One kind of cloning is sometimes called “therapeutic cloning,” because the copied cells are used to test and develop therapies for disease. Some researchers also engage in “reproductive cloning” in animals to test the effects of certain genetic manipulation. Although some people have claimed to create cloned human babies, those claims have turned out to be false, and scientists in general oppose reproductive cloning for humans.
Q: What is the “blue sky” scenario in regards to stem cells’ potential?
A: The potential for stem cell research is enormous. Although researchers face a lot of obstacles, most believe that, in the next 10 or 20 years, the field will explode with new, safe and effective treatments for diseases and ailments that can’t be treated well, or even at all, today. Predicting what these treatments will look like is difficult, but they could take the form of generating “replacement parts” for damaged tissues – patches of heart tissue, for example, or new pancreatic cells for diabetes patients. Someday, scientists may be able to generate replacement tissues in the lab that are genetically compatible with, or even identical to, each patient’s own tissues, thus eliminating the problems currently associated with organ and tissue transplants.
Other treatment types likely will involve drugs that correct a genetic or non-genetic problem, or drugs that stimulate stem cells in a person’s body to correct a defect in the patient’s tissues. Imagine being able to cure a devastating illness like Alzheimer’s, for example, by injecting a drug that stimulates repair and replacement of damaged neurons in the brain.
Q: What are some of the restrictions that currently exist in the field? How would lowering these restrictions lead to better results?
A: Under the Obama Administration, stem cell researchers can use federal funding for a far wider variety of human embryonic stem cell lines than before. However, Congress still bars researchers from using federal funds to derive their own human embryonic stem cells, which means researchers either have to use other funding sources to create those cells or acquire them from sources that aren’t federally funded.
Until recently, the federal government had not come up with a comprehensive set of regulations and ethical guidelines concerning human embryonic stem cell research. Thus individual states enacted their own laws and policies, resulting in an often-confusing regulatory environment. Research that’s legal in one state may well be illegal in a neighboring state, and that makes collaboration across state lines more difficult. Add the federal funding restrictions, and the difficulties of useful collaboration among different labs across the country become more pronounced.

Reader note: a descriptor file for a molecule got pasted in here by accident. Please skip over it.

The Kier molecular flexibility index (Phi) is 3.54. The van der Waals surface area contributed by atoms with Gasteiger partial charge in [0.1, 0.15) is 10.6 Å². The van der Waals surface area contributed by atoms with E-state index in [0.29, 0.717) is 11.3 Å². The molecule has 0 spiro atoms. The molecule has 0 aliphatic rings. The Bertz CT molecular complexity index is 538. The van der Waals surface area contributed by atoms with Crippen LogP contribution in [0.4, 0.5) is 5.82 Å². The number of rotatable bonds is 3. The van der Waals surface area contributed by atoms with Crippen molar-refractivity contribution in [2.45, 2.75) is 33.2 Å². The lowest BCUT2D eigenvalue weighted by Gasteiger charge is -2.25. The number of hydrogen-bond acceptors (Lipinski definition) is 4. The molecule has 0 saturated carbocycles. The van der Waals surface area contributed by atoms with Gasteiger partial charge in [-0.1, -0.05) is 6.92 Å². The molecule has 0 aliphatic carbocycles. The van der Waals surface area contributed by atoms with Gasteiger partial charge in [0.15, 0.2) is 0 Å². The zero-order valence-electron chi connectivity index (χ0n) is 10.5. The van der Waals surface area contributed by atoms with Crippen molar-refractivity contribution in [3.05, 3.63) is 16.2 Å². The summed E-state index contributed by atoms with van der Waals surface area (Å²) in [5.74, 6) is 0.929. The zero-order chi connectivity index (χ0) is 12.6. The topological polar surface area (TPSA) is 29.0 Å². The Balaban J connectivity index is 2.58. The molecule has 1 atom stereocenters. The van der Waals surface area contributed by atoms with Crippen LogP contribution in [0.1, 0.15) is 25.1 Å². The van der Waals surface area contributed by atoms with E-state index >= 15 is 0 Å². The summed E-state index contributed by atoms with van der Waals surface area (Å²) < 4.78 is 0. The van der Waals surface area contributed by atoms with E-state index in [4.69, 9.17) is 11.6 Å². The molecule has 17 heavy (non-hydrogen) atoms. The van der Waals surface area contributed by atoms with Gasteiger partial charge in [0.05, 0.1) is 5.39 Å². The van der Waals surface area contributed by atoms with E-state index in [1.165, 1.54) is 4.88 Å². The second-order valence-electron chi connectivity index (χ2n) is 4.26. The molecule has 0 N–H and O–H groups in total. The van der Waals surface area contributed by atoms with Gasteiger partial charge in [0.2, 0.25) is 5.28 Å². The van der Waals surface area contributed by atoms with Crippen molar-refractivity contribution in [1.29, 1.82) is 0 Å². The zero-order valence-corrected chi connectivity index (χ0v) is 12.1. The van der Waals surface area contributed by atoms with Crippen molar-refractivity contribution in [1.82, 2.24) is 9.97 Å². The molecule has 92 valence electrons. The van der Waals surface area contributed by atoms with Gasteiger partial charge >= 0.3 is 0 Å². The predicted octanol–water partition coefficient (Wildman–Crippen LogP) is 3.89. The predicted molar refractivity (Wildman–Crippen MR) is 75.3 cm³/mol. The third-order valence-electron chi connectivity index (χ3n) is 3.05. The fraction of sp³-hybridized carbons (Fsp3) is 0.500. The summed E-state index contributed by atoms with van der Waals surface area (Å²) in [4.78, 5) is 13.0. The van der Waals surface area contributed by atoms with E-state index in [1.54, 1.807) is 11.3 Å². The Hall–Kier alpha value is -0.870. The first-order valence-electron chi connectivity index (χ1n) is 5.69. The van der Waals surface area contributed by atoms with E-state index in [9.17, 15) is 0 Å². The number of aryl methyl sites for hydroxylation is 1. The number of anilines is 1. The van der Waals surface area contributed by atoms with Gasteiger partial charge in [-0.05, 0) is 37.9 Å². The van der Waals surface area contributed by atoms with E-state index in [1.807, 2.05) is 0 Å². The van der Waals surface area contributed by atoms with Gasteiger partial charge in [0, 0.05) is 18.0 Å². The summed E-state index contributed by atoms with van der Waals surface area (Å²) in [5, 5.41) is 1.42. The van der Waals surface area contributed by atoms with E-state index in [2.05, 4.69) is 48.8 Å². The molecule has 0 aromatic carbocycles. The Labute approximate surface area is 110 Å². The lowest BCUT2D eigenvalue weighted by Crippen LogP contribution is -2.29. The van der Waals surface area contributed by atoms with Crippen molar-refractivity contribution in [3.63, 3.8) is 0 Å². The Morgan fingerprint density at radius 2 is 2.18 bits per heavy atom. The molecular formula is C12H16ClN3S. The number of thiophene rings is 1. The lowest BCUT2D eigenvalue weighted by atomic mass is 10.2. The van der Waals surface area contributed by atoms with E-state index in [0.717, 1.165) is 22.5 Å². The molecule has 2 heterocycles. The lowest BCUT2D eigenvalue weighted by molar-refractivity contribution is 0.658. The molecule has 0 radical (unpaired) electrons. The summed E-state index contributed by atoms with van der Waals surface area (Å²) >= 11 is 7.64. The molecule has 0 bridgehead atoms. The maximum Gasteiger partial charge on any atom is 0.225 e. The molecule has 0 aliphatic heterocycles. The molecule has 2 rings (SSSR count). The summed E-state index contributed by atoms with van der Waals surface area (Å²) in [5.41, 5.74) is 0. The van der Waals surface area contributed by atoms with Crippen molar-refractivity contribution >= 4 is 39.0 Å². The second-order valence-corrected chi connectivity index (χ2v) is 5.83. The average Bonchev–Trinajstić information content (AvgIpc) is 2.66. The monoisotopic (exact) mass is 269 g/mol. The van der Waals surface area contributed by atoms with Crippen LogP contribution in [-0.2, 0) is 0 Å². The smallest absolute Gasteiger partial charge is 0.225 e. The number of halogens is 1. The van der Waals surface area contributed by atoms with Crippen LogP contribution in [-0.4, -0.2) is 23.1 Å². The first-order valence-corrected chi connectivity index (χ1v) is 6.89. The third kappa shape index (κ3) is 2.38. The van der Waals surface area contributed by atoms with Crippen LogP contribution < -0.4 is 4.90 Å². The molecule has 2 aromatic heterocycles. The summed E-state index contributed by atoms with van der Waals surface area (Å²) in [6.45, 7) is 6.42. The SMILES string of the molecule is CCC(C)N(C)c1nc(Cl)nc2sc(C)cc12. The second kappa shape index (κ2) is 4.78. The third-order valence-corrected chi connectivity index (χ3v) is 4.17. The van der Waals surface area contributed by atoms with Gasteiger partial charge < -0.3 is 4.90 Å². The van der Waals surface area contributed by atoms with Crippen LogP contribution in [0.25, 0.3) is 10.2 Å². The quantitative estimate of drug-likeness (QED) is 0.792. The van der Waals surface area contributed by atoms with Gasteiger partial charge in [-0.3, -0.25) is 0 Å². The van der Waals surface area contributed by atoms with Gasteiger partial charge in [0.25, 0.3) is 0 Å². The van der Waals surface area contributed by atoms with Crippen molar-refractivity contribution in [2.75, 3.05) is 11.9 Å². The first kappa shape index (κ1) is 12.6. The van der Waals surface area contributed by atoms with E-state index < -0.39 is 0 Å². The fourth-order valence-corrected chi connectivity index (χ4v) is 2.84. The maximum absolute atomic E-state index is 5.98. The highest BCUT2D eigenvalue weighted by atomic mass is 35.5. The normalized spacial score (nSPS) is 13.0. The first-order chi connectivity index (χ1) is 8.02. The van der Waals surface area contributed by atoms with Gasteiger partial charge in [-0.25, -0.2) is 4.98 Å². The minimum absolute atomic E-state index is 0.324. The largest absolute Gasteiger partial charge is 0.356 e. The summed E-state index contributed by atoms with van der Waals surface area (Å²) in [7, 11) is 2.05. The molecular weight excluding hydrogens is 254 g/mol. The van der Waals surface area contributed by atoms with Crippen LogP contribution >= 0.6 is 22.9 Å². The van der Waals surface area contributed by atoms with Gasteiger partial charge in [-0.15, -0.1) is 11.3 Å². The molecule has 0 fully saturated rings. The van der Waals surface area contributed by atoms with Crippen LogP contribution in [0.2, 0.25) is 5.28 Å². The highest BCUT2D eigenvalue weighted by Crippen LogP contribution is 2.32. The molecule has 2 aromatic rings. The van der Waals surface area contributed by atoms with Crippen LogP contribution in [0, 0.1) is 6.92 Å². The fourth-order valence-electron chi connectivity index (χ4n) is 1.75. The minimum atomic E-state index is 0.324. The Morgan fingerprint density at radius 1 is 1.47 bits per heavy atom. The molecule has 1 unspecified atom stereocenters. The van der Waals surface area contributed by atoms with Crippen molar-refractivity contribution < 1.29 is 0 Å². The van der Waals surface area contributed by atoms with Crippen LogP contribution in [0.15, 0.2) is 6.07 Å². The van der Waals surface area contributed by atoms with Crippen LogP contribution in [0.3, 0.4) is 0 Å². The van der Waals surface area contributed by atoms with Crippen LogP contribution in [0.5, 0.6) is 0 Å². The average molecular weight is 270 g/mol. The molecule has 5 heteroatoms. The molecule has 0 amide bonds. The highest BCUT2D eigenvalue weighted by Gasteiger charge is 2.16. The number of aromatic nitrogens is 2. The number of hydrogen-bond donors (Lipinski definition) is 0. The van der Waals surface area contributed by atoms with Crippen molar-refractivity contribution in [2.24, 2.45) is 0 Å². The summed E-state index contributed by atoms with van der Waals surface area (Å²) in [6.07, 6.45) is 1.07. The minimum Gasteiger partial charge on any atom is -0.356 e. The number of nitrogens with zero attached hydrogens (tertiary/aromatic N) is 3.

Q: What is some of the “purposeful disinformation” surrounding stem cells and stem cell research?
Some people use blatant scare tactics to oppose stem cell research. For example, Sen. Sam Brownback of Kansas has repeatedly (and falsely) claimed that human embryonic stem cell research will lead to human cloning, half-animal/half human creatures, and other nightmarish scenarios.
Others persistently argue that tissue, or adult, stem cells are already being used to effectively treat a large variety of health conditions. This is just false. The only reliable tissue stem cell treatments are bone marrow transplants and skin grafting. Every other so-called “treatment” using tissue stem cells is experimental (not yet proven to be either safe or effective) at best and a bunch of hooey (possibly even dangerous hooey) at worst.
Q: What are some valid concerns?
Many people have legitimate concerns about the ethics of certain aspects of stem cell research. Human embryonic stem cell research is controversial because some (but not all) people genuinely believe that a zygote (the product of fusion of an egg cell and a sperm cell) has the same rights of “personhood” as an infant, a child, or an adult. Some people are concerned about the unlikely scenarios in which unethical researchers (the “mad scientists” of fiction and folklore) will attempt to clone human beings, or create animal/human combinations (like “humanzees,” a fictional cross between a human and a chimp).
Stem cell researchers generally welcome well-crafted regulations and policies designed to ensure that the technology is not misused. Although scientists grumble sometimes about the paperwork and red tape, most of them recognize that strong, sensible regulation is essential to ensure that research is carried out ethically and responsibly.